F. W. Grant

Chapter 5 - The Soul

The Hebrew word for "soul" is (nephesh), the equivalent of which in Greek is (psuche). A fact significant enough in view of what has already come before us when speaking of the word for spirit, is that both nephesh and psuche are, equally with ruach and pneuma, derived from words which signify "to breathe." The same idea of viewless activity enters into them. Even Dr. Thomas tells us that nephesh is from the verb to breathe, although with the characteristic dishonesty which ma...

Chapter 4 - The Spirit of Man

The second application of the word "spirit" is to angelic beings, and that whether "holy" or "unclean." The application of the word in this way is again denied by Thomasism as to the latter class, but this is scarcely the place to examine what they say on this head. It will suffice for our present purpose that there are spirits whose existence as separate personalities cannot be denied. And if this be so, there is no reason, at least beforehand, why man’s spirit also shoul...

Chapter 3 - The Spirit of God

The word which stands for "spirit" in the Old Testament is (ruach), in the New Testament, (pneuma). They are words precisely of the same significance. Both are derived from words which mean "to breathe,"* and in their primary sense therefore signify "breath," or what is a kindred thought, air in motion, "wind." From this as the type of viewless activity, its meaning of" spirit" most evidently and easily derived. The comparison between the two is what the Lord makes in John iii...

The Assembly, in its Practical Working

We come now to consider the assembly itself in its living operation,- as filling (in the power of the Spirit, as alone it can) the place for which God designed it. This place it must, of course, fill, in order to satisfy and to be practically owned of Him; and the ruin of the Church, which all that have the mind of God must acknowledge, has not lowered His standard for it, nor set aside one word that has gone out of His lips. Gracious too, He is, and will be, or who could s...

Chapter 1 - Is the Body All?

PART 1. - MAN AS HE IS (Chapters 1-9) In the language of absolute materialism the body is the whole man. It may need breath or "spirit” (in the Thomasite sense) to make it capable of fulfilling its functions, but in materialistic language, thought, reason, mind, are properties pertaining to "brain in human form." Dr. Thomas gravely adduces Rom. viii. 6, where he translates the "thinking of the flesh," as an irrefragable proof that the "flesh is the thinking substance...

Preface to Facts and Theories as to a Future State

Preface To the Second Edition (1889) A new edition being called for, I have sought to make it as complete as possible; and the book having been stereotyped, the new matter has been put in the shape of an appendix. This has had its advantage, however, in allowing some systems of unbelief which have only lately obtained prominence, and have received, so far as I am aware, little or no examination, to be more thoroughly investigated - a thing demanded by the fact of their d...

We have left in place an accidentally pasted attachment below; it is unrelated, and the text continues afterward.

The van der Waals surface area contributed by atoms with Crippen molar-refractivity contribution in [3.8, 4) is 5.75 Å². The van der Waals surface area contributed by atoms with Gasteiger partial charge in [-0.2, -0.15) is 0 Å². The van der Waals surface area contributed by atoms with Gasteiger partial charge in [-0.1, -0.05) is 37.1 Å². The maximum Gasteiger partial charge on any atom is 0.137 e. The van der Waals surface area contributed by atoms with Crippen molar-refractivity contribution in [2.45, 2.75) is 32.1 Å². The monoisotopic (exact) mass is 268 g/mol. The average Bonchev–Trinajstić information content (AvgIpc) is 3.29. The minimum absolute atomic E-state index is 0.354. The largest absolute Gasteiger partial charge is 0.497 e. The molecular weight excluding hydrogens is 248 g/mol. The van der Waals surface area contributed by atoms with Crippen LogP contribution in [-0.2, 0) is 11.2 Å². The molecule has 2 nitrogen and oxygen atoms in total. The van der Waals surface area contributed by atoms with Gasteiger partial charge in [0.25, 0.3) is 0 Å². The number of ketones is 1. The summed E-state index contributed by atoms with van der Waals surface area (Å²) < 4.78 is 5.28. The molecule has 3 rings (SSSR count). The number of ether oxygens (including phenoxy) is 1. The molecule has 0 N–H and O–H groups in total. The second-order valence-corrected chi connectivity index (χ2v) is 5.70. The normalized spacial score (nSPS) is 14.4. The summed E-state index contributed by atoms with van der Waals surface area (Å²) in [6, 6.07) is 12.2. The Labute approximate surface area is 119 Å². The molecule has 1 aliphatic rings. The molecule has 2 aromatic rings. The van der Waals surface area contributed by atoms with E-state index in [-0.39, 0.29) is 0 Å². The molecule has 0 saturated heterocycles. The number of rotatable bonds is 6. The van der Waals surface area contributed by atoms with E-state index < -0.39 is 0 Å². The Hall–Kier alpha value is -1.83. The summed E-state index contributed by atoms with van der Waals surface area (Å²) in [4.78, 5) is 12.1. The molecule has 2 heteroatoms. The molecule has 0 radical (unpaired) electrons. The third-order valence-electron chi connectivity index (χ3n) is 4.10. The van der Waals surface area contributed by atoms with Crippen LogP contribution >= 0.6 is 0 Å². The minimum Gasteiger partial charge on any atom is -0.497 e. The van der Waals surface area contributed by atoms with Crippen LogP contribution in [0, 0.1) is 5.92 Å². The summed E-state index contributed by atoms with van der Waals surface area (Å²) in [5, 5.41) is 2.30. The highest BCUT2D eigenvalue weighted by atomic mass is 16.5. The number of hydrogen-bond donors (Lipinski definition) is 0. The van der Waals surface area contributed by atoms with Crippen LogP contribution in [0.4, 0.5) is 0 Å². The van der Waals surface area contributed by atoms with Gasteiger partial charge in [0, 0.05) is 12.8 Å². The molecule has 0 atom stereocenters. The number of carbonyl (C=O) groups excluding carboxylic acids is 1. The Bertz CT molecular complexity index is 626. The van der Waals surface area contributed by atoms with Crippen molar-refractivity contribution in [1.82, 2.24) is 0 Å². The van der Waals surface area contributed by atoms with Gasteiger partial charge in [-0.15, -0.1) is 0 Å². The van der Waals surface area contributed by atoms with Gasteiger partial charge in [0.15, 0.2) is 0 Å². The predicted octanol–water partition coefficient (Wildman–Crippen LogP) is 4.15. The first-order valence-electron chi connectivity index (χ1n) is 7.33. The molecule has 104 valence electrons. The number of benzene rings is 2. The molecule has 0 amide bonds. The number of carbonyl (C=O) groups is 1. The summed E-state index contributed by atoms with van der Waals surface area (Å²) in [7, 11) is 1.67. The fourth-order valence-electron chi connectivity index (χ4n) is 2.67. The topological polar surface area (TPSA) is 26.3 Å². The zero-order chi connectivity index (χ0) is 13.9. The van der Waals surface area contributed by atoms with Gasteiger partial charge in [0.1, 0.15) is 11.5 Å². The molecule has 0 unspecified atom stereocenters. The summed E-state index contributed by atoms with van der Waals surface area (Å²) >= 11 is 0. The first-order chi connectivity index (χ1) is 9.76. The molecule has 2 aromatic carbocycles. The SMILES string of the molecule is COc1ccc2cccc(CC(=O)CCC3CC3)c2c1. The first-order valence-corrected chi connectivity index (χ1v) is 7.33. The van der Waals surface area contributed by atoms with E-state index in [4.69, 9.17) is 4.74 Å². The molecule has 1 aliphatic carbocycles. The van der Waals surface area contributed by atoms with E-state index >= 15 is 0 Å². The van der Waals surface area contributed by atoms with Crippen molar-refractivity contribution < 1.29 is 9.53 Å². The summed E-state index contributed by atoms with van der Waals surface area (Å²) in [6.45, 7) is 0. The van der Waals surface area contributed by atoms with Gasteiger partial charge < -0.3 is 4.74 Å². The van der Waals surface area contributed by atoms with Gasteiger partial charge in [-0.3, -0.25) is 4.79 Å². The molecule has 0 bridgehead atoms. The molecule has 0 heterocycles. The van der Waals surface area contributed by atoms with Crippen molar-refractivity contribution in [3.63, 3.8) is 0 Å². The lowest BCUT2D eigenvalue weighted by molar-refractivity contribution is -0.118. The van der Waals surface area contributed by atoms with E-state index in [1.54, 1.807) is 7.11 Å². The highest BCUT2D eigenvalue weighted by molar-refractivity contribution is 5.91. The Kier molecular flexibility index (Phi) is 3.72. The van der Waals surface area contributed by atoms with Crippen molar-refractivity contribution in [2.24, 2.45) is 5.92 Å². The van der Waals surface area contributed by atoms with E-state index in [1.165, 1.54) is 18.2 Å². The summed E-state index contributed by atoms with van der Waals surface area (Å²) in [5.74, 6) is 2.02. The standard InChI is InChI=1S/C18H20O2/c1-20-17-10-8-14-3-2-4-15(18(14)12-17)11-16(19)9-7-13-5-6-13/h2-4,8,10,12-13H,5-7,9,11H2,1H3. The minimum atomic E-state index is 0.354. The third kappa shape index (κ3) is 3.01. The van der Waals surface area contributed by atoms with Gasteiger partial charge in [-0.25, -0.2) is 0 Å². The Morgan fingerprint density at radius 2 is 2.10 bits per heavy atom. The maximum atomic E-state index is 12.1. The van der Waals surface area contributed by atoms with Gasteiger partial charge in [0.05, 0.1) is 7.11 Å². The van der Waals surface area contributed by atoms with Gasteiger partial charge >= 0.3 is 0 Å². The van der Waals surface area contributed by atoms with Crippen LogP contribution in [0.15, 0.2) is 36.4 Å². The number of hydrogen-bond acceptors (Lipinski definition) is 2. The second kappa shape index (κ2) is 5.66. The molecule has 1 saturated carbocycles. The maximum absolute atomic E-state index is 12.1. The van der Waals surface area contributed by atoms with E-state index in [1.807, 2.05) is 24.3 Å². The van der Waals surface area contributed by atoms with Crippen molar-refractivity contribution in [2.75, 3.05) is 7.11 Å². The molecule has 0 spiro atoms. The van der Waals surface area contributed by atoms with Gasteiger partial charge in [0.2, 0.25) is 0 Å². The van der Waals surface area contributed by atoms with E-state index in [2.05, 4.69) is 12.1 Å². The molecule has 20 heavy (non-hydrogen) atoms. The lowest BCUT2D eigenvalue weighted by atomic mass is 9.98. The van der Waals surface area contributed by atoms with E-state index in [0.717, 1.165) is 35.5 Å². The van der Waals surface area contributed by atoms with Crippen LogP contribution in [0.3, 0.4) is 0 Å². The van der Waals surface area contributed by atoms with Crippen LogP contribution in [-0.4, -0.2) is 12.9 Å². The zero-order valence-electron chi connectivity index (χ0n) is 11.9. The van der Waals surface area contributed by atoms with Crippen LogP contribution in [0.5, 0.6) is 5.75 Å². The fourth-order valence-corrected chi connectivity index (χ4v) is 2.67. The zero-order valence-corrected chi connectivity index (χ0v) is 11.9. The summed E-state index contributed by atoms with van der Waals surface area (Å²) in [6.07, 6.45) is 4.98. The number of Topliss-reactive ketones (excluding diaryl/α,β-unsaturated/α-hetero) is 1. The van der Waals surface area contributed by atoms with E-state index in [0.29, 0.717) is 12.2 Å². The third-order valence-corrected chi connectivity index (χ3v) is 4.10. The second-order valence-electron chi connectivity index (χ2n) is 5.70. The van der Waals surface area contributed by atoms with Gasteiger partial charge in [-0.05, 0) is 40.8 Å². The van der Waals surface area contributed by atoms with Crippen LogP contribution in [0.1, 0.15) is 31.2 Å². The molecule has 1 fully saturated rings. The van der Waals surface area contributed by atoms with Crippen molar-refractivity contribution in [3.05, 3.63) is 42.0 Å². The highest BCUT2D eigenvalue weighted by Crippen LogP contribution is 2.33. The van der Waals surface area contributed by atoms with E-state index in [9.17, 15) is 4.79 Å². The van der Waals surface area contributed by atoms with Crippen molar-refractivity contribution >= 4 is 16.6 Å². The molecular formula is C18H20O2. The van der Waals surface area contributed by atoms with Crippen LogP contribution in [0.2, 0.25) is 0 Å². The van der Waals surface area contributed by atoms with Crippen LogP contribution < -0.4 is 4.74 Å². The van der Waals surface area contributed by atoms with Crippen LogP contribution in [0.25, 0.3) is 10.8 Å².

Scientific Aspect (d)

The general idea which we gather from all these considerations is certainly in accordance with the thought of the present order of things, as dating from this glacial period. Traces of man’s existence, it is acknowledged, have not been found before it; and the words of a well­known text-book, however much they may be modified in the writer’s mind, nevertheless are quite suited to convey to us the thought of a new creation dating from this time. "In process of time," says D...

Scientific Aspect (c)

5. THE LITERAL DAY INTERPRETATION. The character of the Scripture chaos which precedes the six-days' work we have already seen. The terms "waste and desolate,'' which apply to the earth in this condition, speak of a lapse from the primitive state. The land is buried under the waters, and darkness rests upon it. We have reason to believe, as I have before said, that it had already acquired, in the main, its configuration. "The waters stood above the mountains," says the b...

Living By the Well

Living By The Well An address, given by F.W. Grant on January 2, 1899 "And it came to pass after the death of Abraham, that God blessed his son Isaac: and Isaac dwelt by the well Lahai-roi" (Genesis 25:11). Isaac, on the one hand, is indeed the type of the Son of God Himself, but on the other hand, according to the Apostle Paul's testimony in Galatians, he is the representative of the people of God now; those who are called by grace to the adoption of sons, and who are the children, not of ...

In Christ Jesus

There is, therefore, now no condemnation to them who are In Christ Jesus (Rom. 8:1)."In Christ Jesus" is the definition of all Christians, and it defines them as a people identified with the One who as a man has entered into the presence of God; "for in that he died, he died unto sin once; but in that he liveth, he liveth unto God" (Rom. 6:10)."In Christ" is the language of complete identification. Crucified with Him on the Cross, His resurrection was the divine declaration of our acceptan...
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